keeping it all connected
A Community of Practice at a large technology company was developing ServiceNow applications, but all of the SNow competencies were spread incredibly thin.
They were duplicating efforts, not sharing knowledge, and presented a disjoined front to clients.
folio - a central repository of ServiceNow applications where employees could submit code bases, reference other applications, and request client demos to share knowledge across the firm.
Role: Project + Design Lead| Duration: 3 weeks | Digital Tools: Figma, Illustrator, Miro
Research & Discovery
We needed to understand the different user populations that would interact with this tool, so we started off with qualitative research and a cluster analysis.
Must be COVID safe & easy to sterilize
Must be easy to construct & move
Materials must be easily cleaned
Will serve a population of 42,000
Communication and information sharing was disjointed among different channels
People relied on time-intensive networking to track down the apps they wanted to see
There wasn't a centralized point of information for ServiceNow applications across the entire firm
The core features had to include client demos, code reuse, and inspiration / "gold-standard" applications
We went back to our interviewees and told them our idea, then asked for their help.
The most commonly asked for features:
We explored materials such as painted CNC'd plywood, illusion film, acoustic foam, and textured acrylic. We wanted to incorporate a feeling of nature to promote internal reflection, as well as the juxtaposition of the hospital atmosphere to create a "sanctuary" feeling.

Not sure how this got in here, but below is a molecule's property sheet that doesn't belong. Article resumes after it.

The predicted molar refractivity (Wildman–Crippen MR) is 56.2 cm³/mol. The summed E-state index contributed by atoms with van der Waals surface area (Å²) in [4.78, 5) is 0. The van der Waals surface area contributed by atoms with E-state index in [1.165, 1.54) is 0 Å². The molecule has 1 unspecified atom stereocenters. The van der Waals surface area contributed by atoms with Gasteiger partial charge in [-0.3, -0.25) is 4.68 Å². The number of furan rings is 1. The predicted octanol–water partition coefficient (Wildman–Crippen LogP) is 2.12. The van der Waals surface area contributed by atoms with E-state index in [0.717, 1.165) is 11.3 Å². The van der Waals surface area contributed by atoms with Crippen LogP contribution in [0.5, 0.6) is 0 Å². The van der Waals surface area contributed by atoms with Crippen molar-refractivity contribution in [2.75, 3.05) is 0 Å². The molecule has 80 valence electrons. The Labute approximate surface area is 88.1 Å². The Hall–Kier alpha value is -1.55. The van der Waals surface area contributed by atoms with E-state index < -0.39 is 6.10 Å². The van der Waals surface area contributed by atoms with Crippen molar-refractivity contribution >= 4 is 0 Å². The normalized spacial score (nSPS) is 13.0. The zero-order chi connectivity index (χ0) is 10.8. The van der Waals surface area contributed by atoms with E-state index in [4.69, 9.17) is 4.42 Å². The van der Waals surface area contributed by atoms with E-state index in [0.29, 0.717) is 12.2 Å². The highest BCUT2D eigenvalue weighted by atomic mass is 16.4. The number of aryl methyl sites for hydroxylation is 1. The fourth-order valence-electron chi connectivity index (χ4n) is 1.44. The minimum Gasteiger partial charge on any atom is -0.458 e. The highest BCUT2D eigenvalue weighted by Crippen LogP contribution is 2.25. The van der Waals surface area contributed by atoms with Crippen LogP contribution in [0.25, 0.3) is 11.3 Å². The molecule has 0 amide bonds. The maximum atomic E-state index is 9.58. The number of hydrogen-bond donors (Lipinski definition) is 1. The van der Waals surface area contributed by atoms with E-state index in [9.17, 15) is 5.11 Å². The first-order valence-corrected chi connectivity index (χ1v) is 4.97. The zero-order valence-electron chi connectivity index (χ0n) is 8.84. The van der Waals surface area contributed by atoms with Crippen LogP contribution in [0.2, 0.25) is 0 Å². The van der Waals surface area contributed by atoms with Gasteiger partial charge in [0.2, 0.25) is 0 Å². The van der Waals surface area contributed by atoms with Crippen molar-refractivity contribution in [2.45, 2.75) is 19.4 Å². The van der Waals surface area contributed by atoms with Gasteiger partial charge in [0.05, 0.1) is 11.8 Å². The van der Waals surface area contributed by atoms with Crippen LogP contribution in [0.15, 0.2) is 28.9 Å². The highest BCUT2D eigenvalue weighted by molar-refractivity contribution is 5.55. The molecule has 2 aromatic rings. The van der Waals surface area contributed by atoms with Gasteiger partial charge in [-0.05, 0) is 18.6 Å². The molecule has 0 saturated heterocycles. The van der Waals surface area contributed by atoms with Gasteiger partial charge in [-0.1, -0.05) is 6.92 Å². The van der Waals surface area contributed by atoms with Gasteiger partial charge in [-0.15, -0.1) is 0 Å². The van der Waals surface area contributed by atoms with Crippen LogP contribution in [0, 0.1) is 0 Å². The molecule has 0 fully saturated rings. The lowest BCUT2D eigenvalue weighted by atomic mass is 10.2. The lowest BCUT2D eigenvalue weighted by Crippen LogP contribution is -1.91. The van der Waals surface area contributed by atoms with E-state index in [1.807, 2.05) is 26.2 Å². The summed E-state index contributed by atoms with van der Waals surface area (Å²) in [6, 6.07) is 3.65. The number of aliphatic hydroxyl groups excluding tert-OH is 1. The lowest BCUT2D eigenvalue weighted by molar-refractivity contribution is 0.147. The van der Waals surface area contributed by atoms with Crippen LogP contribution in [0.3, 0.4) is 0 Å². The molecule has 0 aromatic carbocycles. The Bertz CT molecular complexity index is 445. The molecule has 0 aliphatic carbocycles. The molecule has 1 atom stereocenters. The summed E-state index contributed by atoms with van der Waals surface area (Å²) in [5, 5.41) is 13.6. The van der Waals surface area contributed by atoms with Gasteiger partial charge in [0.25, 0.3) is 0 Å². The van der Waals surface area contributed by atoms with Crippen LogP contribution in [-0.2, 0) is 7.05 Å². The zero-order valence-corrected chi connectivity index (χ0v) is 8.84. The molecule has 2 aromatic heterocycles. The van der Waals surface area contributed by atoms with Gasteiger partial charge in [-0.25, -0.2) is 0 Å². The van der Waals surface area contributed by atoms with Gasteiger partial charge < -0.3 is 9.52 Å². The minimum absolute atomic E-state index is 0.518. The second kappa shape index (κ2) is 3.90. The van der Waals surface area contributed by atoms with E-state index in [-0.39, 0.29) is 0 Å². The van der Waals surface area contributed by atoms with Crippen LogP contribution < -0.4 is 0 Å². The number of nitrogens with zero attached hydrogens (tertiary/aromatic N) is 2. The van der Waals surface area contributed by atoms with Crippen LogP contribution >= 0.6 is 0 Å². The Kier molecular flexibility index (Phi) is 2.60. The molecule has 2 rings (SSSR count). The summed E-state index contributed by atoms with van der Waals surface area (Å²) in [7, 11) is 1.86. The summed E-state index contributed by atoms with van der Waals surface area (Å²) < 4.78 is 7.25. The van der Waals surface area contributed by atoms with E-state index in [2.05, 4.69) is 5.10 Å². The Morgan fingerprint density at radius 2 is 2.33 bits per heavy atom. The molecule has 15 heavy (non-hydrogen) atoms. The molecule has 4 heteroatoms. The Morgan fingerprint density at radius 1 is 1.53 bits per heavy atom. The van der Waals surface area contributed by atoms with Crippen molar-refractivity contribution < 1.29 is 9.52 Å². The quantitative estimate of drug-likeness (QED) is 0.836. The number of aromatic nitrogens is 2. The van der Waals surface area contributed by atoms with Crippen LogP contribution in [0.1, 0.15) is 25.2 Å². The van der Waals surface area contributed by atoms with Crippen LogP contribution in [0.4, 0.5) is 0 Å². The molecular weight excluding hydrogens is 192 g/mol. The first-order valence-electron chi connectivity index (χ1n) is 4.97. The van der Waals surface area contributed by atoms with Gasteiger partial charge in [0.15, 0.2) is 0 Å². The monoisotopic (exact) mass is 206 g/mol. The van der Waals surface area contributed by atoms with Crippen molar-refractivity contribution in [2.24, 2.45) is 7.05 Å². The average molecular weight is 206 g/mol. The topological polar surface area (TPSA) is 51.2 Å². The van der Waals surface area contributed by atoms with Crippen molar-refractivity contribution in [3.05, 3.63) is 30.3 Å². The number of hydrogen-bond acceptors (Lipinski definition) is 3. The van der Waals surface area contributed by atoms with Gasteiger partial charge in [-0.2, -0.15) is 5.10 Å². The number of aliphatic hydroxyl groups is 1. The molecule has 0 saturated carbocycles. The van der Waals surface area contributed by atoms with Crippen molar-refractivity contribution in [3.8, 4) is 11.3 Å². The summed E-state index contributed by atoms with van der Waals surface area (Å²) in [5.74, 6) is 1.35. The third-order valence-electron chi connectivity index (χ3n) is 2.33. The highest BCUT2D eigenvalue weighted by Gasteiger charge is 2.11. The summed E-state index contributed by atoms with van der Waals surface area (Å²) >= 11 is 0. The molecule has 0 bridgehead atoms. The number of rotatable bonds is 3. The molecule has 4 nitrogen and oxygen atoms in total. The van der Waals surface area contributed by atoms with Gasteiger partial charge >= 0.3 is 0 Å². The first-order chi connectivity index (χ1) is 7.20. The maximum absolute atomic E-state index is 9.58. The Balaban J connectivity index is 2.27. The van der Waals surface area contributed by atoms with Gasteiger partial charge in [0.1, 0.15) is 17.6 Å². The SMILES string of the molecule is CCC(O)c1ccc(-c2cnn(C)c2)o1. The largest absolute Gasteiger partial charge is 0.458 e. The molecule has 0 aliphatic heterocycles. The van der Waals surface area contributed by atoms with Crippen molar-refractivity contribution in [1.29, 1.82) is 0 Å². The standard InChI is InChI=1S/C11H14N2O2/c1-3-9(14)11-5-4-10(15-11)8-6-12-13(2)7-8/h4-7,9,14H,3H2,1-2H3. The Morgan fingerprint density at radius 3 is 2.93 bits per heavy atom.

Based on the initial Features, we built out a set of User Flows and oriented them with each of our personas.
To kick off our ideation, we did a quick Crazy 8's exercise to highlight some good ideas (filtering, info splashes), along with some bad ideas (like tinder).
From here, we started low-fidelity wireframes.
At this point, we reviewed the full set of low fidelity wireframes with the SNow team we were working with.
We wanted to assess technical feasibility as well, since this library was ultimately going to be built in SNow. We got great feedback and got the green light to move forward!
Before moving straight to high fidelity, we took some time to develop a style guide that aligned with both the company's standards, as well as adding a fun pop of color.
We delivered the wireframes to the SNow team on time! Roughly ~1 month after delivery, the SNow team had built the library and launched it to the firm’s population. Within 3 months, the library had over 200 SNow applications submitted, 13 client demos requested, and multiple additional features requested.